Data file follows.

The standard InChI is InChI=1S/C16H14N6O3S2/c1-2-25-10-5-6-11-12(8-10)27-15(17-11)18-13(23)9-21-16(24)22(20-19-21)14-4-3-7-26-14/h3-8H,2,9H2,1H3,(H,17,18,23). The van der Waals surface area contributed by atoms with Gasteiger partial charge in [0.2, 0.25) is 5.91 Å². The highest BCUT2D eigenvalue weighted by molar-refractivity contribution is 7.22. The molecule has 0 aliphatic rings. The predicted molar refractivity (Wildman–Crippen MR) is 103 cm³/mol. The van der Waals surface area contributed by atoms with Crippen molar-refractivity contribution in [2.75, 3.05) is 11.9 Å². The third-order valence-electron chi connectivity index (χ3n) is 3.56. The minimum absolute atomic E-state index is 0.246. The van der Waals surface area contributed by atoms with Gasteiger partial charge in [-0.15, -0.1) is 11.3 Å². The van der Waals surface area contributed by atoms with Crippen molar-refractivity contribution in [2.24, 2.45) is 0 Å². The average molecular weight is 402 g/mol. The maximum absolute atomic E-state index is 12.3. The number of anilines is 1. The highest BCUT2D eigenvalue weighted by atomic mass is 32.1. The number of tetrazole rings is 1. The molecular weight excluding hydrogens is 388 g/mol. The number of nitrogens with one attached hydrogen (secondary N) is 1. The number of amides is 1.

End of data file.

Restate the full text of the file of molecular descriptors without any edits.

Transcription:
The standard InChI is InChI=1S/C16H14N6O3S2/c1-2-25-10-5-6-11-12(8-10)27-15(17-11)18-13(23)9-21-16(24)22(20-19-21)14-4-3-7-26-14/h3-8H,2,9H2,1H3,(H,17,18,23). The van der Waals surface area contributed by atoms with Gasteiger partial charge in [0.2, 0.25) is 5.91 Å². The highest BCUT2D eigenvalue weighted by molar-refractivity contribution is 7.22. The molecule has 0 aliphatic rings. The predicted molar refractivity (Wildman–Crippen MR) is 103 cm³/mol. The van der Waals surface area contributed by atoms with Crippen molar-refractivity contribution in [2.75, 3.05) is 11.9 Å². The third-order valence-electron chi connectivity index (χ3n) is 3.56. The minimum absolute atomic E-state index is 0.246. The van der Waals surface area contributed by atoms with Gasteiger partial charge in [-0.15, -0.1) is 11.3 Å². The van der Waals surface area contributed by atoms with Crippen molar-refractivity contribution in [2.24, 2.45) is 0 Å². The average molecular weight is 402 g/mol. The maximum absolute atomic E-state index is 12.3. The number of anilines is 1. The highest BCUT2D eigenvalue weighted by atomic mass is 32.1. The number of tetrazole rings is 1. The molecular weight excluding hydrogens is 388 g/mol. The number of nitrogens with one attached hydrogen (secondary N) is 1. The number of amides is 1.